Syncronizing File Trees

Introduction:

There are many different reasons why you might want to syncronize file trees. If you are running DNS you would want to keep

your dns listings in sync across several servers. The same holds true if you are running backup webservers. As you can

imagine there are several reasons and applications for syncronizing file trees.

In this tutorial we will discuss syncronizing file trees using a very popular and powerful tool for moving files around.

This application is called rsync.

rsync can be used in six different and distanct ways as listed in the man pages. These six methods are as follows:

  1. for copying local files. This is invoked when neither source nor destination path contains a : separator
  2. for copying from the local machine to a remote machine using a remote shell program as the transport (such as rsh or

    ssh). This is invoked when the destination path contains a single : separator.

  3. for copying from a remote machine to the local machine using a remote shell program. This is invoked when the source

    contains a : separator.

  4. for copying from a remote rsync server to the local machine. This is invoked when the source path contains a :: separator

    or a rsync:// URL.

  5. for copying from the local machine to a remote rsync server. This is invoked when the destination path contains a ::

    separator.

  6. for listing files on a remote machine. This is done the same way as rsync transfers except that you leave off the local

    destination.
    I'll only be looking at copying from a remote rsync server (4) to a local machine and when using a remote shell program (2).

    Installing rsync:

    The first thing to do, as always, is install the port from the ports tree. Sinc syncronizing requires a local and remote

    system we will need to install rsyn on both local and remote systems

    # cd /usr/ports/net/rsync
    # make all install clean

    Now we must configure rsync to do what we want. In most cases you are going to have a primary server and a backup server.

    The primary server will be the one that has the most recent copies of the files that need to be syncronized with the files on

    the backup server. In our example we are going to do a simply test using our www folder (apache web server data files) and

    syncronize them with files on our backup server. There are several different ways this can be accomplished and can be

    applied to several different situations. You can also apply this to syncronizing your DNS data files. Remember that rsync

    does have the ability to execute sh commands on remote servers. This is extremely using, especially if you wish to rebuild a

    tinydns data.cdb.

    Alright let's start configuring

    Configuring rsync

    As mentioned before we are going to do a sample configuration to syncronize our www folder on our primary server with our www

    folder on our backup server. The primary server will be called primary_server and the backup server will be call

    backup_server. Clever naming scheme don't you think.

    Let's create our rsyncd.conf file. See man rsyncd.conf for more details.

    # vi /usr/local/etc/rsyncd.conf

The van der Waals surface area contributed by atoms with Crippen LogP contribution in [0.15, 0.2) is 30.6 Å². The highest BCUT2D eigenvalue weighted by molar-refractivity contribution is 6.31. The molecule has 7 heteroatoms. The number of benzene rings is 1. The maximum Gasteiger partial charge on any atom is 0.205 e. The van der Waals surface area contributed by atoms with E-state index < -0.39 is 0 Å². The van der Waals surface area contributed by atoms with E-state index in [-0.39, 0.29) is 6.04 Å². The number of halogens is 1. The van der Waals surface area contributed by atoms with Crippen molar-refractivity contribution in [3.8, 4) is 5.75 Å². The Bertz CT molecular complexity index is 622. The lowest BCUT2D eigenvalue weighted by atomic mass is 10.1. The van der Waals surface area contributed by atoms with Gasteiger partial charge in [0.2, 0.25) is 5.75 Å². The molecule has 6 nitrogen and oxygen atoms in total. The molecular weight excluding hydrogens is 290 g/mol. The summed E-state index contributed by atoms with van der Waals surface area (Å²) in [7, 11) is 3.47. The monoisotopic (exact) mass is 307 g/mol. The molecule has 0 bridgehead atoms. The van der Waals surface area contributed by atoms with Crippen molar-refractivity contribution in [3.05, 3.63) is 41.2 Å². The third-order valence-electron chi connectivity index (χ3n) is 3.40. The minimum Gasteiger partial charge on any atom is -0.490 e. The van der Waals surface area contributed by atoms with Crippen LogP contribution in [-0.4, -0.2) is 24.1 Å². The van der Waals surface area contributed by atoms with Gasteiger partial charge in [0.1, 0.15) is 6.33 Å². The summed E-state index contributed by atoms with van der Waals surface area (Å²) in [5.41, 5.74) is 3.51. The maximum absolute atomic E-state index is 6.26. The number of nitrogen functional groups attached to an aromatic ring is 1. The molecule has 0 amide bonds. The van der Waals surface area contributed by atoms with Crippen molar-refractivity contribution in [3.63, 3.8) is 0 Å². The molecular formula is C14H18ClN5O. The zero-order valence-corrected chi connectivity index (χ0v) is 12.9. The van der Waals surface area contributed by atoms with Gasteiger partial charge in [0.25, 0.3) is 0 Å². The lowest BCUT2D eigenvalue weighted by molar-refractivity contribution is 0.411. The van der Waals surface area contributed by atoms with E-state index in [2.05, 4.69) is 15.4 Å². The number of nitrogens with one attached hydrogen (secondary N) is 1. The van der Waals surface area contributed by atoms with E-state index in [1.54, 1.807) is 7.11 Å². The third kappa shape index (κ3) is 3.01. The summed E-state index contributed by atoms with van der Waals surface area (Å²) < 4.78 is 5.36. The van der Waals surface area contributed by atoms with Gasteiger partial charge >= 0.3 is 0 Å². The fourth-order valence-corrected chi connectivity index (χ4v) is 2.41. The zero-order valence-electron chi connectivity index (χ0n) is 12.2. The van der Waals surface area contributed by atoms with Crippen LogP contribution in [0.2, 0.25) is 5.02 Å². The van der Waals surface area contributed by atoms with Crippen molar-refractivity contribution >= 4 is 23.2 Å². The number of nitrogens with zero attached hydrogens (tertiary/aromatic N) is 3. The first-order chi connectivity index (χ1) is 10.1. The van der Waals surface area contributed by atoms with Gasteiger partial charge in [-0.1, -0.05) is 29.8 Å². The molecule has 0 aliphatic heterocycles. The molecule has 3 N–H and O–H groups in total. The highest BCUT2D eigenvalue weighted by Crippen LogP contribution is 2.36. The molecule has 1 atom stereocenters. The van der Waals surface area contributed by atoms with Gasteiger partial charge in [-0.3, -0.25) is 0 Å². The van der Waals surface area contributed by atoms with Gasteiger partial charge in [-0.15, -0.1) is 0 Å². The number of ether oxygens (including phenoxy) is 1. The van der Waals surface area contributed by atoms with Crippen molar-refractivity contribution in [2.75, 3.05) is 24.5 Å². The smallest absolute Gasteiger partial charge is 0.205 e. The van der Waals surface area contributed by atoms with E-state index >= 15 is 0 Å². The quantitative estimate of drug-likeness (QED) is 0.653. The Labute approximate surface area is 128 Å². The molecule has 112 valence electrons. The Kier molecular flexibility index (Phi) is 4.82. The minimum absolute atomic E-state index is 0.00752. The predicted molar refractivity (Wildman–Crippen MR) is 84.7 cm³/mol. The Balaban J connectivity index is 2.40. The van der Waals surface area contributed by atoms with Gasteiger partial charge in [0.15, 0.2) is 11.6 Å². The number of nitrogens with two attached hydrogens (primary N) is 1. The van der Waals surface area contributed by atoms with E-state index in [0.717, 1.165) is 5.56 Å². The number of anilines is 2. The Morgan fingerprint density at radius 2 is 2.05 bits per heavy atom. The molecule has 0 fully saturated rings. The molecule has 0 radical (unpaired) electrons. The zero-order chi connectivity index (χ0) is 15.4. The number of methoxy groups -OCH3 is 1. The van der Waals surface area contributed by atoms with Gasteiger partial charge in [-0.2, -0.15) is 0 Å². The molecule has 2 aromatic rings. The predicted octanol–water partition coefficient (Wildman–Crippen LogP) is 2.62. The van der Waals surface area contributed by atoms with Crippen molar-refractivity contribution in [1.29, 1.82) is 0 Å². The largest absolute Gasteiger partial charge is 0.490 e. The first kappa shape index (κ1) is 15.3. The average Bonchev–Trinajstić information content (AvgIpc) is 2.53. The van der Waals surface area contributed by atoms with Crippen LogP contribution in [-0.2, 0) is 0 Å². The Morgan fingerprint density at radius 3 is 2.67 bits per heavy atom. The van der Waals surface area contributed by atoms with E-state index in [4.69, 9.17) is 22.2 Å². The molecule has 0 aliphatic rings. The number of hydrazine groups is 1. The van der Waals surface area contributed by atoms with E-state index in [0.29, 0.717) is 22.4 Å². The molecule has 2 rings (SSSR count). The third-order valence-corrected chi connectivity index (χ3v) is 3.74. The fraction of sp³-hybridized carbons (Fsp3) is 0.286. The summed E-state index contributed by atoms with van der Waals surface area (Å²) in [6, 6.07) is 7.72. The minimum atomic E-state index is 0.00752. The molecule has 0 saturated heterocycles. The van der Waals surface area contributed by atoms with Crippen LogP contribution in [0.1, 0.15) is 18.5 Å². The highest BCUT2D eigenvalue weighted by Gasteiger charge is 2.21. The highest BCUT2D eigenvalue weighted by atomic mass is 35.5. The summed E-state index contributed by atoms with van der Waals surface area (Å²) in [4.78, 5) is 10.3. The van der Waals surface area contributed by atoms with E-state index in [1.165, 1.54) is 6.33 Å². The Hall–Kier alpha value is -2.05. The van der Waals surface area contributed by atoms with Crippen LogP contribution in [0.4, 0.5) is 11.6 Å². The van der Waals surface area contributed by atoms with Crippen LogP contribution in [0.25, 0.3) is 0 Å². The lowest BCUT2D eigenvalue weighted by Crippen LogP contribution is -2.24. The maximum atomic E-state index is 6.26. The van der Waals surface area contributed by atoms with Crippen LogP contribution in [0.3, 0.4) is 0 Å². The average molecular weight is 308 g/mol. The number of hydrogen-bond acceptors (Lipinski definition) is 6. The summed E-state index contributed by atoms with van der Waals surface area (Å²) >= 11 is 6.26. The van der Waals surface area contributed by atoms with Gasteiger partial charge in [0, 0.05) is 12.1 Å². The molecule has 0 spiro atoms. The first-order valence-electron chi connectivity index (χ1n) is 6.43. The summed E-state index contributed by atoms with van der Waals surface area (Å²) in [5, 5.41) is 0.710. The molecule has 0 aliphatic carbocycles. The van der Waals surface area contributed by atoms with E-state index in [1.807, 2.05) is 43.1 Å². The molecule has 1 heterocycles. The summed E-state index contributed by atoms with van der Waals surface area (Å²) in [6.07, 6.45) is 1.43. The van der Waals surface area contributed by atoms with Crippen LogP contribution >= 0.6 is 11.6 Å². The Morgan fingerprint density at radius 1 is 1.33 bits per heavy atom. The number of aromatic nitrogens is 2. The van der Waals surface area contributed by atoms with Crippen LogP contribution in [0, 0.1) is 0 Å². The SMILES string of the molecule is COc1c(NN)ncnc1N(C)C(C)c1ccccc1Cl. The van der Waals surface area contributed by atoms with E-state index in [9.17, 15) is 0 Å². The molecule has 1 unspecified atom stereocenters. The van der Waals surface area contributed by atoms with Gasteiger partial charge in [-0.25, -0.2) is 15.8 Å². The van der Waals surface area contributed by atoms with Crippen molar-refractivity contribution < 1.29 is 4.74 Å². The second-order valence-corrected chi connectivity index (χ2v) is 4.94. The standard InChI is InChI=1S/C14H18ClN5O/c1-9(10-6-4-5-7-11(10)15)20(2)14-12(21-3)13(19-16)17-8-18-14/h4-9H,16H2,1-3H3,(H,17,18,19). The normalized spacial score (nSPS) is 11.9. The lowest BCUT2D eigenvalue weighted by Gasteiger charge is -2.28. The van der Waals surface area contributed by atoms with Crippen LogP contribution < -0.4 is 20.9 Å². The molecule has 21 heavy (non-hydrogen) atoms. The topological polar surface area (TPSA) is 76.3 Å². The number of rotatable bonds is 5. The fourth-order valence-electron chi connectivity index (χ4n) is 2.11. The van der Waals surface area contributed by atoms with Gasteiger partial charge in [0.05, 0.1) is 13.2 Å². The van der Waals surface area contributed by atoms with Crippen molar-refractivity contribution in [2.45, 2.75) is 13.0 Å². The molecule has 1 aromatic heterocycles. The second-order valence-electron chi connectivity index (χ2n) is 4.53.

Here is a sample of what to put in your rsyncd.conf:

    uid = nobody
    gid = nobody
    use chroot = no
    max connections = 4
    syslog facility = local5
    pid file = /var/run/rsyncd.pid

    [www]
    path = /usr/local/www
    comment = All Data in the Apache www folder

    Again, please use the man paages for rsync.conf to see these and other available options. Now let's start the rsync daemon,

    verify it is running, and the verify that you can connect.

    # rsync --daemon --config=/usr/local/etc/rsyncd.conf
    # ps -aux | grep rsync
    # telnet localhost 873

    At this point the rsync daemon should be running without errors. You should note that if you wish to specify user id you

    should consider removing the world readable bit.

    # chmod 640 /usr/local/etc/rsyncd.conf

    If you wish to create user accounts and use the auth users and secrets file options also chmod your secrets file as well.

    For example, if you have the following two lines in ou rsyncd.conf file:
    auth users = user1 user2
    secrets file = /usr/local/etc/rsyncd.secrets
    You should also have a rsyncd.secrets file with corresponding user names and passwords:
    user1:secretpassword
    user2:anotherpassword

    Alright, now let's test to make sure rsync is working corectly by doing a test connection from a remote client. From your

    remote client, where rsync is also installed, run the following command:

    # rsync -avz primary_server.com::www /tmp

    The above command connects to primary_server.com and syncronizes the files in the www group in our primary server's

    rsyncd.conf file and stores those files in /tmp.

    If you wish to run this as a service you can either add it to the /etc/inetd.conf file or, my personal preference, create a

    startup sh script:

    # vi /usr/local/etc/rc.d/rsync.sh

    !/bin/sh

    case "$1" in

    start)
    if [ -x /usr/local/bin/rsync ]; then
    /usr/local/bin/rsync --daemon --config=/usr/local/etc/rsyncd.conf && echo -n ' rsyncd'
    fi
    ;;

    stop)
    kill `cat /var/run/rsyncd.pid`
    ;;
    *)
    echo "$0 start | stop"
    ;;

    esac

    Now you must set the script to be executable and start the service:

    # chmod 755 /usr/local/etc/rc.d/rsync.sh
    # /usr/local/etc/rc.d/rsync.sh start

    All that is left if for you to read the rsync and rsyncd.conf man pages and configure for your own needs.